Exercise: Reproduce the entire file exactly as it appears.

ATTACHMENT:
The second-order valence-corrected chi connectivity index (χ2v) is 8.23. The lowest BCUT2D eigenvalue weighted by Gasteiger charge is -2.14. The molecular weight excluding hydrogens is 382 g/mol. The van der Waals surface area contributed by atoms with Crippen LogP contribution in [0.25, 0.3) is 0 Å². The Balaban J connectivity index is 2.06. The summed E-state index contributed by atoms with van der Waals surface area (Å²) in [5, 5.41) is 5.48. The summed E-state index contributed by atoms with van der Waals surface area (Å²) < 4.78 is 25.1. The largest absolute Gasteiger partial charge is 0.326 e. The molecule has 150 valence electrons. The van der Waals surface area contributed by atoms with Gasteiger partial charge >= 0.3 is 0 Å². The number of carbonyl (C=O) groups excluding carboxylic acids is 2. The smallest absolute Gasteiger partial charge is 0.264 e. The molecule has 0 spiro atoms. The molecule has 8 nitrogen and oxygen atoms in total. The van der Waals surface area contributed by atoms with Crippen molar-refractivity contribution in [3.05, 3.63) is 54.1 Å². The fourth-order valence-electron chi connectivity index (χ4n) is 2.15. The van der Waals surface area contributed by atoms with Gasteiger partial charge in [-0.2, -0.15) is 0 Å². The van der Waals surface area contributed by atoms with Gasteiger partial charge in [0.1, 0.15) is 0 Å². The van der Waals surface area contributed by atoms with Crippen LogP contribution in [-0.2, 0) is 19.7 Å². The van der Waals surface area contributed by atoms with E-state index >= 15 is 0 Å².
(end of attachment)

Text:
The second-order valence-corrected chi connectivity index (χ2v) is 8.23. The lowest BCUT2D eigenvalue weighted by Gasteiger charge is -2.14. The molecular weight excluding hydrogens is 382 g/mol. The van der Waals surface area contributed by atoms with Crippen LogP contribution in [0.25, 0.3) is 0 Å². The Balaban J connectivity index is 2.06. The summed E-state index contributed by atoms with van der Waals surface area (Å²) in [5, 5.41) is 5.48. The summed E-state index contributed by atoms with van der Waals surface area (Å²) < 4.78 is 25.1. The largest absolute Gasteiger partial charge is 0.326 e. The molecule has 150 valence electrons. The van der Waals surface area contributed by atoms with Gasteiger partial charge >= 0.3 is 0 Å². The number of carbonyl (C=O) groups excluding carboxylic acids is 2. The smallest absolute Gasteiger partial charge is 0.264 e. The molecule has 0 spiro atoms. The molecule has 8 nitrogen and oxygen atoms in total. The van der Waals surface area contributed by atoms with Crippen molar-refractivity contribution in [3.05, 3.63) is 54.1 Å². The fourth-order valence-electron chi connectivity index (χ4n) is 2.15. The van der Waals surface area contributed by atoms with Gasteiger partial charge in [-0.2, -0.15) is 0 Å². The van der Waals surface area contributed by atoms with Gasteiger partial charge in [0.1, 0.15) is 0 Å². The van der Waals surface area contributed by atoms with Crippen LogP contribution in [-0.2, 0) is 19.7 Å². The van der Waals surface area contributed by atoms with E-state index >= 15 is 0 Å².